For me, the lack of an LCD display makes relying on the ContourHD a bit risky. There were a couple of times when I was testing the camera out in Utah that the unit didn't record what I thought it had, despite having a charged battery and an empty memory card. I drove through Big Cottonwood Canyon twice, setting the camera up to record part of the drive. Each time the camera beeped when it started recording, yet when I got home there was nothing on the card. Even more surprising was that my laptop was showing that the card was full, despite no video files being present. I ran recovery software on the card, but still no video from the Canyon, only older deleted files that had yet to be overwritten.
Since the camera lacks an LCD, it was equipped with a series of beeps and lights that indicate different conditions where the camera may stop recording, of course this assumes that you can hear the beeps from where the camera is mounted and that you'll remember all the combinations of beeps and/or lights. For example:
While I understand the need to make the camera as small as possible, incorporating an LCD screen would make a huge difference in usability. Impact and water resistance shouldn't be much of a problem since digital camera manufacturers, such as Olympus and Pentax, already make shockproof and waterproof camera's that have built-in LCD displays. Actually, Kodak just announced a "Flip-style" pocket camera called the PlaySport (Amazon) that will record in HD, is rugged, waterproof down to 10', has a 2.0" LCD display, and takes 5MP still images - and will be priced at just $150 when it ships in April. No, it's not designed as a POV camera, but the technology is already in place to make a POV camera with a few of these missing features, so let's hope that they're already working on it.
I would have to say that the biggest advantage the ContourHD offers over other pocket size and POV cameras is its rotating lens. By allowing the lens to rotate, the camera can be placed on uneven surfaces, while rotating the lens to keep the horizon level. Just mount the camera and rotate the lens until the two laser beams are horizontal to each other. Just be careful not to rotate the lens in the wrong direction, otherwise you'll end up with upside down video. Easily corrected in post production, but just as easily fixed BEFORE you hit record. Just make sure to keep the printed words around the lens upright.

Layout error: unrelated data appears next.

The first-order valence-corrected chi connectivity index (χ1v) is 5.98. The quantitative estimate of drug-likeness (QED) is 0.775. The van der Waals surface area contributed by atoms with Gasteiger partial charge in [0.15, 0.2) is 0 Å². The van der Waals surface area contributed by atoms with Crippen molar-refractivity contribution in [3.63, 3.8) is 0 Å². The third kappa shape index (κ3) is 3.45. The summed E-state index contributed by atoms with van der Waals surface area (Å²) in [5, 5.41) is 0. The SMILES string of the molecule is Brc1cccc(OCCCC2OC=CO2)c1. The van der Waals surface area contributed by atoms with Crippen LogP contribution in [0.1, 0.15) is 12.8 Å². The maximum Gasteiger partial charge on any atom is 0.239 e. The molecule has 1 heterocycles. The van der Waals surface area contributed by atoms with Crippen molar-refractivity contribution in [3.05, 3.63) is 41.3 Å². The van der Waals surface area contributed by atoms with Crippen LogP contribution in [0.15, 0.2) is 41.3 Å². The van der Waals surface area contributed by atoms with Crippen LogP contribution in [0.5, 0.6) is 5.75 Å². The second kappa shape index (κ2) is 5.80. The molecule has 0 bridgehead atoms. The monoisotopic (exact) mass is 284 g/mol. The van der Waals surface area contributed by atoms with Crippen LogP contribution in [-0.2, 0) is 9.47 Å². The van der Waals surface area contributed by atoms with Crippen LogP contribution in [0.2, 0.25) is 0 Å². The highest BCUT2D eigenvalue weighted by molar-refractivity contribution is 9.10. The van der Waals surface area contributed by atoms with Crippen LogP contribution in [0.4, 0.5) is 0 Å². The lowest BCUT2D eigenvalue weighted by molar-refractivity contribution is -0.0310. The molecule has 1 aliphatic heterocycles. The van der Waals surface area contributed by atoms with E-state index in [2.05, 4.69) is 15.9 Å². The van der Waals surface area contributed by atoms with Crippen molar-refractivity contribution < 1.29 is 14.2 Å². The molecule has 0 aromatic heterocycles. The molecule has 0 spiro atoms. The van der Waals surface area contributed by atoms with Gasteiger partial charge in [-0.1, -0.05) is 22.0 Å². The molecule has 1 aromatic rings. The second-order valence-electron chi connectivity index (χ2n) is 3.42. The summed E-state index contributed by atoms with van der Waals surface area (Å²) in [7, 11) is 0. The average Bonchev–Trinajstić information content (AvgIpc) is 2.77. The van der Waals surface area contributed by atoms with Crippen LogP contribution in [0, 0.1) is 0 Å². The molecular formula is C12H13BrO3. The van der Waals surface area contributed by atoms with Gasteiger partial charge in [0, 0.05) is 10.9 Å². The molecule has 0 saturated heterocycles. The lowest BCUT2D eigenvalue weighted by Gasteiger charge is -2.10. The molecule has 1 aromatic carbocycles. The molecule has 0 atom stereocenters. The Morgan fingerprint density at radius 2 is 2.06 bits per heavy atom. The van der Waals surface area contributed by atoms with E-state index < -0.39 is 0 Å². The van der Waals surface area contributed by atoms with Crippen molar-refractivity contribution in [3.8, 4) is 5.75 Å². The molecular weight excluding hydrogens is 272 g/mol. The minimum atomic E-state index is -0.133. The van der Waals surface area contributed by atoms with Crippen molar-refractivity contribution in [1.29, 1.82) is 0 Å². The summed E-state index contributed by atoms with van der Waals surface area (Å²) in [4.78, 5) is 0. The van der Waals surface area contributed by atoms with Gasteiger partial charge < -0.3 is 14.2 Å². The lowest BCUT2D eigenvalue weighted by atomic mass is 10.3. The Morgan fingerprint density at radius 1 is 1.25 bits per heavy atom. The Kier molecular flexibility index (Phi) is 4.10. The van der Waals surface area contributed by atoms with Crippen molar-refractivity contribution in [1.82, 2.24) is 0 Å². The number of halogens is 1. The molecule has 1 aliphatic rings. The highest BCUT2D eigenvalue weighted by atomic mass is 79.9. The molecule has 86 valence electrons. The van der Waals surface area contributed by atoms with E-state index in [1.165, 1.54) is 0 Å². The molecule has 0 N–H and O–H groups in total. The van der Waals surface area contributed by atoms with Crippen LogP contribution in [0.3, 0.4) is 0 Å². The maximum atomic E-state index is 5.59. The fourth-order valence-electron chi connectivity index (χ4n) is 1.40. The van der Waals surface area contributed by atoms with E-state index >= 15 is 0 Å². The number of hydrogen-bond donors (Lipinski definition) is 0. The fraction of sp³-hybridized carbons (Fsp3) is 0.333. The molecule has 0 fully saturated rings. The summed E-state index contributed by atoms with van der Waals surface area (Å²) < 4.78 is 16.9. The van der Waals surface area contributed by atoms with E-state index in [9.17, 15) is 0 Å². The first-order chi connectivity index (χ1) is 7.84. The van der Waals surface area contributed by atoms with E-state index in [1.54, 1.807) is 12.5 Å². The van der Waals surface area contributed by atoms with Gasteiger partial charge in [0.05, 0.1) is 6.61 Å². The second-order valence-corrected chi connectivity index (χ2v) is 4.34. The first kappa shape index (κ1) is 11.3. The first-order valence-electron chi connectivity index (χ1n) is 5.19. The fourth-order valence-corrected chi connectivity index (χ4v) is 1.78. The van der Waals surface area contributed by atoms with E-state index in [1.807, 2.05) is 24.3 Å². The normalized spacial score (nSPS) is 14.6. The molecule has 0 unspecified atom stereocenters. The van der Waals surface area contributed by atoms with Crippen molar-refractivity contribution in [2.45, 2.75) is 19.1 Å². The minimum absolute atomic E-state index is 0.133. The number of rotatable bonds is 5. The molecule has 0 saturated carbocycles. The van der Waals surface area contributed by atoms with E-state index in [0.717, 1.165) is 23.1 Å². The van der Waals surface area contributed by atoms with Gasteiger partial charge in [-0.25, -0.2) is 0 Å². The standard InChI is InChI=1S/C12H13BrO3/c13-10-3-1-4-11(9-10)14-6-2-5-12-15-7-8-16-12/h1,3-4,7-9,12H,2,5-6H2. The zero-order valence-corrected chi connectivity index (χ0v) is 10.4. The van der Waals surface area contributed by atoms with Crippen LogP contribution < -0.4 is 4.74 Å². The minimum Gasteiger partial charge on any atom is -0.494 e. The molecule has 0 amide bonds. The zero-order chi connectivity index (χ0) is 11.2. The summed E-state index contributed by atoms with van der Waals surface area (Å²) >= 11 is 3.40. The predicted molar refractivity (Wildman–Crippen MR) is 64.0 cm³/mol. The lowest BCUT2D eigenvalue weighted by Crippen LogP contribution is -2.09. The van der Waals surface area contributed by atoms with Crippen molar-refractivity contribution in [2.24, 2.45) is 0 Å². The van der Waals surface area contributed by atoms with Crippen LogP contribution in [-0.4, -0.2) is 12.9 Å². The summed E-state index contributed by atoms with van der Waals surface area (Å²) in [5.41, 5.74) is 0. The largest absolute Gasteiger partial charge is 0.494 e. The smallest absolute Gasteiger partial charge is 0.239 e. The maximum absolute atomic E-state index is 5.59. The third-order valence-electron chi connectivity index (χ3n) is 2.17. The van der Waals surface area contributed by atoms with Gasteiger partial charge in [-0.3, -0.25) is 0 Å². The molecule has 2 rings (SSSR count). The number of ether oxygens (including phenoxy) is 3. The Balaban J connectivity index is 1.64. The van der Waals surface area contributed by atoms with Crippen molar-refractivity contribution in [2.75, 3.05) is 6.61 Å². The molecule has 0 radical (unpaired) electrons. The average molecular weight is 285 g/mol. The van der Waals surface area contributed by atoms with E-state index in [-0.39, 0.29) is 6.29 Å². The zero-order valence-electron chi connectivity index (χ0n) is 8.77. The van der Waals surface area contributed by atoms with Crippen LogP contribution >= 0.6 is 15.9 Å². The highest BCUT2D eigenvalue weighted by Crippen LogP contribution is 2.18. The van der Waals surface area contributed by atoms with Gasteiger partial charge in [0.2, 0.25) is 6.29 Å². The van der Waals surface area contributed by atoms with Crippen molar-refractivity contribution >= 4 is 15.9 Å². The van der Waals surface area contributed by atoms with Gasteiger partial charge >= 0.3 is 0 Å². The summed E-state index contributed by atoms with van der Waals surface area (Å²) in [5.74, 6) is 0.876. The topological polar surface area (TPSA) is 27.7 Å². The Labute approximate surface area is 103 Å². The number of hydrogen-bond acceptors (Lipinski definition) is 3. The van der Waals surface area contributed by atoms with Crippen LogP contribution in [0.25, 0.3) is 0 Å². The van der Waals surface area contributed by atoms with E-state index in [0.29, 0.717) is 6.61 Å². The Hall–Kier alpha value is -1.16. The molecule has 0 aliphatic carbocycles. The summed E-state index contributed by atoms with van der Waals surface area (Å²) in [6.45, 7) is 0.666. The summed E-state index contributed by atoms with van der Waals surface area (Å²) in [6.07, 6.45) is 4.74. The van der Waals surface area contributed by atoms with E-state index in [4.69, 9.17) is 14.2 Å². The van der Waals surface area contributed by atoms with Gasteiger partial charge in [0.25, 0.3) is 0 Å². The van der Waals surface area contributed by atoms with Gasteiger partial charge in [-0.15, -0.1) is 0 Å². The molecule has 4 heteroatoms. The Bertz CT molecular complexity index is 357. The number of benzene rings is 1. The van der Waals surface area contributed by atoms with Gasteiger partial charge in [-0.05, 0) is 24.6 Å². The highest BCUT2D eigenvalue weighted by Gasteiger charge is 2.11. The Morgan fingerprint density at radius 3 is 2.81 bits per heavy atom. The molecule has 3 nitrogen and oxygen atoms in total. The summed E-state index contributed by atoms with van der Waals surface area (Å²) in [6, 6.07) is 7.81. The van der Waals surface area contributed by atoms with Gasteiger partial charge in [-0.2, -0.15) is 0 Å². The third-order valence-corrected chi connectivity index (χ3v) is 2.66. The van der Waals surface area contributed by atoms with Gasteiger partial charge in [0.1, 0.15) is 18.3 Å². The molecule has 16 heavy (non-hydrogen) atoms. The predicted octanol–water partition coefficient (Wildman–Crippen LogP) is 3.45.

Ease of Use
VholdR has made the ContourHD 1080p simple to use. Just press and hold the on button (back of camera) for a second and then slide the record button (top of camera) forward. That's it. When the camera first turns on you'll hear a beep and the two laser beams will shoot out beams in order to help you align the camera. The laser beams initially only stay on for two seconds, but a quick press of the power button will turn them on for an extended period of time (approximate 13 seconds) to help with placement and alignment.
One of the unique features of the ContourHD is the sliding mount system that is integrated into both sides of the camera body. VholdR sells camera mounts for ski goggles, helmets, handlebars, and tripods, each that slide into the grooved slots on either side of the camera. The ContourHD includes a goggle mount, flat surface, and helmet mount in the box. The goggle mount is probably the best of what's included. It is designed to allow a strap to pass between the mounting base and camera, allowing the camera to aim forward.
Water Resistant, not Waterproof
The ContourHD series have been built to take some abuse, however the camera is not waterproof. VholdR does now offer a low-cost watertight housing for it ($39), which I would probably recommend purchasing just as extra protection for the camera itself. If a mount ever fails, replacing a $40 case is much better than having to replace a $300 camera. Plus, you'll have a blast with it at the beach or in the pool.
Overall I liked my experience using the ContourHD. The ContourHD is the first and only point-of-view camera that I have tested to date and I was pleasantly surprised by it's image quality. It doesn't have the image quality of a traditional HD camcorder, but it's quality is still pretty good under the right conditions. On sunny days, the video looks sharp and exhibits vivid colors and good contrast, however on cloudy days the image quality was less exciting, with low contrast and dull colors. Some of this can be corrected in post production, but not dramatically.